Pages

Tuesday, November 21, 2017

Is the Turkey Really Making You Sleepy at Thanksgiving?

By: Joel Luedke

The big Thanksgiving meal (or meals depending on your day) is coming up and along with that comes the almost inevitable overconsumption of food.  It happens to the best of us.  Along with this meal comes the traditional Thanksgiving nap.  This nap has been long blamed on the turkey but is it really the turkeys fault?  He has had a rough enough day the way it is.

The idea that turkey makes you sleep due to tryptophan has been around for a long time.  While it is true that tryptophan is present in turkey and it is true that is a precursor to melatonin and can contribute to sleep it might not be the full on culprit to your post meal nap that you think.  The media boom around this idea is the same as the presence of resveratrol in wine.  While it is true that it is present in wine the levels at which it is might not have all the health benefits you were hoping for.


Now back to the turkey.  Again tryptophan is present in the turkey but there is another potential explanation for why you get so tired after you eat.  First, some basics in digestion.  The blood in your body concentrates where it is present most based on what activities you are partaking in.  In activity your blood focuses it work on the muscles as that is where most of your bodies activity is occurring. When you are eating your blood focuses is work to the digestive tract to help with the breakdown and  digestion of the food.


With all that being said your stomach is highly efficient but with some lines of thinking it can only handle so much of certain types of food at a time.  One line of thinking looks at both carbohydrates and protein as 'concentrated' foods and that the body can only really handle one of these at a time.  This line of thinking also looks at vegetables as very neutral and being able to combine with either food (fruits are another story for another day).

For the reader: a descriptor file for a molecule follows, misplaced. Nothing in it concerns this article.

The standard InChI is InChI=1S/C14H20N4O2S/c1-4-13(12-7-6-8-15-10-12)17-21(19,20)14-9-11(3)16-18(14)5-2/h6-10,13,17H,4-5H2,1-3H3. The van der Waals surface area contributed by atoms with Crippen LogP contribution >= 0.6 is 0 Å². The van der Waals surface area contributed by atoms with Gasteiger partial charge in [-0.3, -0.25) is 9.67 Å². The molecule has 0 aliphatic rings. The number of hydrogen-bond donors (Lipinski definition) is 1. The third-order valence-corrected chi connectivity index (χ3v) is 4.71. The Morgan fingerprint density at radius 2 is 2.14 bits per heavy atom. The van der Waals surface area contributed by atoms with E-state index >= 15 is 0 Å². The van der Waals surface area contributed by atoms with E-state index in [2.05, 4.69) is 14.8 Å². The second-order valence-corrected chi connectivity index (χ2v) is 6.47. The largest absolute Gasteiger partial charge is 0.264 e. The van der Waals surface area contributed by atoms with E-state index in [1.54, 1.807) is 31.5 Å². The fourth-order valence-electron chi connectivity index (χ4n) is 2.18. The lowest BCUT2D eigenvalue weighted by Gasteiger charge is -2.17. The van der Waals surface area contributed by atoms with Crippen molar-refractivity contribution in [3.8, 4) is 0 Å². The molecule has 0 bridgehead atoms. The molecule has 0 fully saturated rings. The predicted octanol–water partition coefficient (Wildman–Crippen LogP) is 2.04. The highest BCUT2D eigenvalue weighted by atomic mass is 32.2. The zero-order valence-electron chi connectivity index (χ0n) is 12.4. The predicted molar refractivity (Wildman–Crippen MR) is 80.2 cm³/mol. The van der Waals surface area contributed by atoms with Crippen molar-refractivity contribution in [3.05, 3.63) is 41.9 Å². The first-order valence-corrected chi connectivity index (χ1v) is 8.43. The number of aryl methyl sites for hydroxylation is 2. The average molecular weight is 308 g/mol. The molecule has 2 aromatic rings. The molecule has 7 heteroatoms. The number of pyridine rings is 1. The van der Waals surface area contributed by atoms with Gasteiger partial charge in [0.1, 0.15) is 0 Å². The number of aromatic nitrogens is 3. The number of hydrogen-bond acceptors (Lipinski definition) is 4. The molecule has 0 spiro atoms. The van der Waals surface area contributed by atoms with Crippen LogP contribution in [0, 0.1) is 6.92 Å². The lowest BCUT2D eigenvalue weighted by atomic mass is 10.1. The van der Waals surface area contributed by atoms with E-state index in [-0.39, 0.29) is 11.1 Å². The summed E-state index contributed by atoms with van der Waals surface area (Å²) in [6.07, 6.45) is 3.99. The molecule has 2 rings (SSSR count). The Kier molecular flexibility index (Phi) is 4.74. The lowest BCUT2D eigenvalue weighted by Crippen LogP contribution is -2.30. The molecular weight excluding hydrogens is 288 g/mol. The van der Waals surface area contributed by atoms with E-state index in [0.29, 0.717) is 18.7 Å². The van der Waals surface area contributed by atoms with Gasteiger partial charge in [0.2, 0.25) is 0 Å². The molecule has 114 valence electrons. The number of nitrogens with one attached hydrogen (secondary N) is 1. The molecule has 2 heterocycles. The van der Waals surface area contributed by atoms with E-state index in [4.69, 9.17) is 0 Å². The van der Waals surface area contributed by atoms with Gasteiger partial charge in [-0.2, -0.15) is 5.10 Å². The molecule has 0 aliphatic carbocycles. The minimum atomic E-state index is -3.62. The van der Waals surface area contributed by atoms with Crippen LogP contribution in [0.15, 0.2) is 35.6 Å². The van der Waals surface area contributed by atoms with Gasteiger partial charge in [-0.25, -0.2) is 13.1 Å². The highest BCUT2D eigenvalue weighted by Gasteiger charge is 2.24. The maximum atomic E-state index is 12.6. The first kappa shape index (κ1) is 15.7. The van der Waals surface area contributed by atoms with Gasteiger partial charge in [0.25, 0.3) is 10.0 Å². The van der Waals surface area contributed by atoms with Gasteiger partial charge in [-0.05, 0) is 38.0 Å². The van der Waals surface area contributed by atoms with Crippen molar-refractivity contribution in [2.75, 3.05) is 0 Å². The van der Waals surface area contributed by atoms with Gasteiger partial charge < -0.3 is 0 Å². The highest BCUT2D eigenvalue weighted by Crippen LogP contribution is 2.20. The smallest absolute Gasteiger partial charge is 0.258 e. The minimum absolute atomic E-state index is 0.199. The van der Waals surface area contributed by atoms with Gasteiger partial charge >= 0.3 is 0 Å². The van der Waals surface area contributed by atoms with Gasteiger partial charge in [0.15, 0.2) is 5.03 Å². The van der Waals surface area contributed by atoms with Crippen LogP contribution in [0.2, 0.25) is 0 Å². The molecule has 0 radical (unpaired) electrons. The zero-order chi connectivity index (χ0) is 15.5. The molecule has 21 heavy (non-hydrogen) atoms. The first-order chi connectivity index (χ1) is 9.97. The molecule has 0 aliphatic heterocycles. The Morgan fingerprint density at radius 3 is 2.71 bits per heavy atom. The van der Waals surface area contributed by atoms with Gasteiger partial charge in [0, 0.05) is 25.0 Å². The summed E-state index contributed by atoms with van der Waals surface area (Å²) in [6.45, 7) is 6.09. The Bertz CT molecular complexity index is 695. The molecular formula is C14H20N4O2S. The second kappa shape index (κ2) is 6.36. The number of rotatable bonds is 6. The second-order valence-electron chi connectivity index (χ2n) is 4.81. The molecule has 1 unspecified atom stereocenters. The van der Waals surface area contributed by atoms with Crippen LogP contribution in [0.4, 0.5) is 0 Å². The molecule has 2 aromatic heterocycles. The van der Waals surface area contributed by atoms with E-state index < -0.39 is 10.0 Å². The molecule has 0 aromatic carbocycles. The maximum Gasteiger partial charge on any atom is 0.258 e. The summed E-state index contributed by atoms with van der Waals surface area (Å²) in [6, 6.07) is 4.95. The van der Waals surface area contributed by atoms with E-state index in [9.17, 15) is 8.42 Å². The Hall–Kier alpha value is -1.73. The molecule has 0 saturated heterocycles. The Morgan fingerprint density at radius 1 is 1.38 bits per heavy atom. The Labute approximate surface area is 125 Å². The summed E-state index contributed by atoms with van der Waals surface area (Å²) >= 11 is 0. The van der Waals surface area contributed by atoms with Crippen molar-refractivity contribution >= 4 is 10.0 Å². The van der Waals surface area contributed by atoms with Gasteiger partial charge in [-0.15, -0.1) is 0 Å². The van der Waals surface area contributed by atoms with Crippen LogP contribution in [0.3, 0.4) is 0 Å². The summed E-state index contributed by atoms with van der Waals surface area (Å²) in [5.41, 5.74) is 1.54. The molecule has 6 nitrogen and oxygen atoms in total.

The idea behind this is when you consume large amounts of both protein and carbohydrates in a meal your stomach starts working overtime in order to try and break down both of these foods in combination and that is where things get difficult.  Your body basically starts working overtime in order to accomplish this task and while it doesn't feel like a workout your body is putting out a lot of energy to get this process accomplished.  By some estimates to fully breakdown that huge meal it can take 6-8 hours.

The bottom line of it all.  Do you have to skip Thanksgiving meal or completely change it around?  No that's not what we are saying.  Try this though.  After lunch do you get tired and feel like you need a nap?  What did you have for lunch?  Was it a huge sandwich with fries or a burger?  Did that make you tired at all around 2-2:30pm?  Try switching it up the next day and having a salad or just focusing on protein one carbohydrates for the day.  See how you feel and if that helps with that mid-afternoon 'lull'.

Don't blame the turkey for everything and try some mini-experiments to see how your body responds.  It may be as simple as the food combinations you put together.  Happy Thanksgiving!
Post a Comment